Comorbidity is common in patients with bipolar disorder. As many as 60%-90% of pediatric patients with bipolar disorder have been described as having ADHD.24 Reported rates of ODD among patients with bipolar disorder range from 47% to 88%.24 Studies have also found higher rates of 1 or more anxiety disorders in children with bipolar disorder than in pediatric patients without bipolar disorder.24 Additionally, patients with pediatric bipolar disorder may be at increased risk of developing a substance use disorder, which may worsen psychiatric symptoms.24,25 A study by Wilens et al26 found that adolescents with bipolar disorder were nearly 5 times more likely to have a substance use disorder than the control participants (32% vs 7%).

Recognizing Manic Symptoms in Patients With Comorbidities

Distinguishing manic symptoms from symptoms of comorbid disorders can be a difficult challenge for many clinicians. However, inquiring about the temporal course of symptoms can be a solid first step. Clinicians should examine which came first, mood symptoms or behavior symptoms, and should ask what happens when children begin having mood cycles. Typically, behavioral symptoms worsen when a bipolar episode occurs.27 That is, an adolescent patient may have a history of ADHD or ODD, and the mood disorder exacerbates their previous symptoms. It is important for clinicians to decipher when and how the symptoms occur; if they occur only periodically, they are more likely to be caused by a bipolar episode than by another disorder.5 In my clinical experience, it can be helpful to treat the mood disorder and observe whether any symptoms remain that could be caused by a comorbid disorder.


While bipolar disorder is still a clinical diagnosis, several tools have been established to aid clinicians. The parent-rated CMRS is helpful but not diagnostic. Clinicians must be diligent in interviewing parents and children about episodes of mania, hypomania, and depression. Additionally, comorbid disorders must be considered during diagnosis as they may be causing some symptoms and exacerbating others. Family history and medical history are also useful.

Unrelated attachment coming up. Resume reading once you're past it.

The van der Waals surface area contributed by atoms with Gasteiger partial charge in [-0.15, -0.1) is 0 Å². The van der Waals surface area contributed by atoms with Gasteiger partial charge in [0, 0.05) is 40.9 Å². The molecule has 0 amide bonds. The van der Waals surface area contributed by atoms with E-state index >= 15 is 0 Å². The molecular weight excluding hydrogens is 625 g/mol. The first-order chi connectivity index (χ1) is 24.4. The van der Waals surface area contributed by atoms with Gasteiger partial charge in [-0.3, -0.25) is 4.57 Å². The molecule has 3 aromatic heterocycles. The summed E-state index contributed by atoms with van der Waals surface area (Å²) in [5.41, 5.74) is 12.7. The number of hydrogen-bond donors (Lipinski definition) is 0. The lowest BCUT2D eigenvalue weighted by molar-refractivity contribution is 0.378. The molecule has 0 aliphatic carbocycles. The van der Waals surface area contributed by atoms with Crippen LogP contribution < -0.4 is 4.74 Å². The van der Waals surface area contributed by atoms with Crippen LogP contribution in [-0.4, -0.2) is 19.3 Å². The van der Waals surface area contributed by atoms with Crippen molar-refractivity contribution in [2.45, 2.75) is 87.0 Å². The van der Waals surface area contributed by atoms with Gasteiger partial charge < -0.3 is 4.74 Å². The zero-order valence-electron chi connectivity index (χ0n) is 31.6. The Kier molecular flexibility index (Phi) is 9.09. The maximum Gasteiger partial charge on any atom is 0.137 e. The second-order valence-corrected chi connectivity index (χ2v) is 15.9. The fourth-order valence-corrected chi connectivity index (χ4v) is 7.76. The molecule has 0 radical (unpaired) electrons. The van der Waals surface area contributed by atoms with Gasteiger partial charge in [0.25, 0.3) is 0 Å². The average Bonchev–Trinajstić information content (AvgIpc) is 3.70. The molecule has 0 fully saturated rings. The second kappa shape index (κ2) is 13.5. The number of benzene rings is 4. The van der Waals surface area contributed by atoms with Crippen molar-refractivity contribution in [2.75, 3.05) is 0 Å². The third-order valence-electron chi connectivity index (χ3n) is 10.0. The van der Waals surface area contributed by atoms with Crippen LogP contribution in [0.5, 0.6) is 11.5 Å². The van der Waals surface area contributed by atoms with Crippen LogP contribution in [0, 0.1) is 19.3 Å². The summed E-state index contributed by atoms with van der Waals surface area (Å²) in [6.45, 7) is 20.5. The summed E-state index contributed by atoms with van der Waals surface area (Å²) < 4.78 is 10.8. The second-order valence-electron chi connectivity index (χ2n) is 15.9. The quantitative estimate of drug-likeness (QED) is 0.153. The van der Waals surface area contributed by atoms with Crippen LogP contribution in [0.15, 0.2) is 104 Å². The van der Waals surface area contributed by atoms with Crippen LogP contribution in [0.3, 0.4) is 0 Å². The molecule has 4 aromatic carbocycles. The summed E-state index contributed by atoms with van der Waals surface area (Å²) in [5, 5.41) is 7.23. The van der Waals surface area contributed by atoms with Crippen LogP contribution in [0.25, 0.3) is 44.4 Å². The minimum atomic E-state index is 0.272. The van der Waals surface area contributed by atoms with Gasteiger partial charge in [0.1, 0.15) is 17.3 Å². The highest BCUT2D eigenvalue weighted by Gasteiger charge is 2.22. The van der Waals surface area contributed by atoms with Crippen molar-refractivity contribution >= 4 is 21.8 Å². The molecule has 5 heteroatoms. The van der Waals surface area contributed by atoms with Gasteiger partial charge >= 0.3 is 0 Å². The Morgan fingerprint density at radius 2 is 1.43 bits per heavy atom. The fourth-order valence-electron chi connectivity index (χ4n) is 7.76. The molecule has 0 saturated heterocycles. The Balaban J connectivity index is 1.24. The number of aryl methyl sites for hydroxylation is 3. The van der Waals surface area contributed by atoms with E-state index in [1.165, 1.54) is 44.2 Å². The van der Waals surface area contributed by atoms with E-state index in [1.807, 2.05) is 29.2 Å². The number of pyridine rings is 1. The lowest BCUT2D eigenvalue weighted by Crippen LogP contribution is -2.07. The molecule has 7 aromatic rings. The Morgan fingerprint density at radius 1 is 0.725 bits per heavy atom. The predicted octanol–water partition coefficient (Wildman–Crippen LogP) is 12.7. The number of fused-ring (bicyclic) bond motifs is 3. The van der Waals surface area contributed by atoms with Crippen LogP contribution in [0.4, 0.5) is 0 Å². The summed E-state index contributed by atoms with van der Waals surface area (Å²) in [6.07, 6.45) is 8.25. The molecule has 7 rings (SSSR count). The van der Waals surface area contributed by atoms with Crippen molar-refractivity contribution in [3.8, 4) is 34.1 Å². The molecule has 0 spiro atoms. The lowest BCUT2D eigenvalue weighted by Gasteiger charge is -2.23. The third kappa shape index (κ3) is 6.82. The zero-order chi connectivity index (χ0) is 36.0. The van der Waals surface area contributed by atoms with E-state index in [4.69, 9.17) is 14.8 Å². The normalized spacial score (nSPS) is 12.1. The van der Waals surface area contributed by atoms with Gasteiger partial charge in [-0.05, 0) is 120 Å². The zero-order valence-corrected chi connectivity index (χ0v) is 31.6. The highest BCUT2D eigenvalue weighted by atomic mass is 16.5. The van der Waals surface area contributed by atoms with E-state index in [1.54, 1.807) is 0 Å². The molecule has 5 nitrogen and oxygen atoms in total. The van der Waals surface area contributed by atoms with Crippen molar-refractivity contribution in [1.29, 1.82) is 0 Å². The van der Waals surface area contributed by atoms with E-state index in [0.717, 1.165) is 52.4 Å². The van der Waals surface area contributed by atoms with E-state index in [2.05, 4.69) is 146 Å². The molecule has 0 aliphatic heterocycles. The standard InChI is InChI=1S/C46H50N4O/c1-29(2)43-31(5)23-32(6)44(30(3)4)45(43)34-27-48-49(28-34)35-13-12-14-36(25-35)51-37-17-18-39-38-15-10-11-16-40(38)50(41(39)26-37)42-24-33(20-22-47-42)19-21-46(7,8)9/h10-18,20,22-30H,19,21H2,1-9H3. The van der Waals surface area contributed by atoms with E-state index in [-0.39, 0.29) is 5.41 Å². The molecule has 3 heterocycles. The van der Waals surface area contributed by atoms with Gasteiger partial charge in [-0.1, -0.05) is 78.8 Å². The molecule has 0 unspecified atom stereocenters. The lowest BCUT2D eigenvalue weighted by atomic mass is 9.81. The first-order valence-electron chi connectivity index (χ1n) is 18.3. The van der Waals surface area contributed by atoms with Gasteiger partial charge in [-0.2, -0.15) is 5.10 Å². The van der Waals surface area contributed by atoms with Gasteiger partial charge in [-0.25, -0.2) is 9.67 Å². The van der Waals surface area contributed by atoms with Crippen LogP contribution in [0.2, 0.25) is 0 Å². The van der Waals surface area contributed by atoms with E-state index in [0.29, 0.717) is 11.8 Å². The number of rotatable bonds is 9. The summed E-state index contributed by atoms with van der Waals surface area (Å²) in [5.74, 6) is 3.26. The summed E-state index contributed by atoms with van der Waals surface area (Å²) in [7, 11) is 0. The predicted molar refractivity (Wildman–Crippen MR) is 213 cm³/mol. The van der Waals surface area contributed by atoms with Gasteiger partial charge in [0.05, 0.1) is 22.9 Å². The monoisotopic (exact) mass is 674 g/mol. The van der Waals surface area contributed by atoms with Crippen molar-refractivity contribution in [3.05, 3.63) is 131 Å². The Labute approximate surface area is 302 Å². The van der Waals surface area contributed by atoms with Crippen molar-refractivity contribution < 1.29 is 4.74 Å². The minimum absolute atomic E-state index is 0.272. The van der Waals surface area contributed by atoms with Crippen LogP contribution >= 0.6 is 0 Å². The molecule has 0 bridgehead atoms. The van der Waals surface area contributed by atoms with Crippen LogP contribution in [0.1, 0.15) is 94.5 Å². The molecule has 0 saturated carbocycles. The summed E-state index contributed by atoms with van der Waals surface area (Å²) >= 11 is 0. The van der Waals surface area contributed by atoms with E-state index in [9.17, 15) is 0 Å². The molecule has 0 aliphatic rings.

Disclosure of off-label usage: Dr Kowatch has determined that, to the best of his knowledge, no investigational information about pharmaceutical agents that is outside US Food and Drug Administration–approved labeling has been presented in this activity.


1.Merikangas KR, Akiskal HS, Angst J, et al. Lifetime and 12-month prevalence of bipolar spectrum disorder in the National Comorbidity Survey replication. Arch Gen Psychiatry. 2007;64(5):543-552. PubMed doi:10.1001/archpsyc.64.5.543

2.Kessler RC, Avenevoli S, Green J, et al. National comorbidity survey replication adolescent supplement (NCS-A), III: concordance of DSM-IV/CIDI diagnoses with clinical reassessments. J Am Acad Child Adolesc Psychiatry. 2009;48(4):386-399. PubMed doi:10.1097/CHI.0b013e31819a1cbc

3.Van Meter AR, Moreira AL, Youngstrom EA. Meta-analysis of epidemiologic studies of pediatric bipolar disorder. J Clin Psychiatry. 2011;72(9):1250-1256. PubMed doi:10.4088/JCP.10m06290

4. Goodwin FK, Jamison KR. Manic-Depressive Illness: Bipolar Disorders and Recurrent Depression. 2nd ed. Oxford University Press; 2007.

5. American Psychiatric Association. Diagnostic and Statistical Manual of Mental Disorders. Fifth Edition. Washington, DC: American Psychiatric Publishing; 2013.

6. Youngstrom EA, Birmaher B, Findling RL. Pediatric bipolar disorder: validity, phenomenology, and recommendations for diagnosis. Bipolar Disord. 2008;10(1 pt 2):194-214. PubMed doi:10.1111/j.1399-5618.2007.00563.x

7. Van Meter AR, Burke C, Kowatch RA, et al. Ten-year updated meta-analysis of the clinical characteristics of pediatric mania and hypomania. Bipolar Disord. 2016;18(1):19-32. PubMed doi:10.1111/bdi.12358

8. Birmaher B, Axelson D, Goldstein B, et al. Four-year longitudinal course of children and adolescents with bipolar spectrum disorders: the Course and Outcome of Bipolar Youth (COBY) study. Am J Psychiatry. 2009;166(7):795-804. PubMed doi:10.1176/appi.ajp.2009.08101569

9. Axelson D, Birmaher B, Strober M, et al. Phenomenology of children and adolescents with bipolar spectrum disorders. Arch Gen Psychiatry. 2006;63(10):1139-1148. PubMed doi:10.1001/archpsyc.63.10.1139

10. Hunt J, Birmaher B, Leonard H, et al. Irritability without elation in a large bipolar youth sample: frequency and clinical description. J Am Acad Child Adolesc Psychiatry. 2009;48(7):730-739. PubMed doi:10.1097/CHI.0b013e3181a565db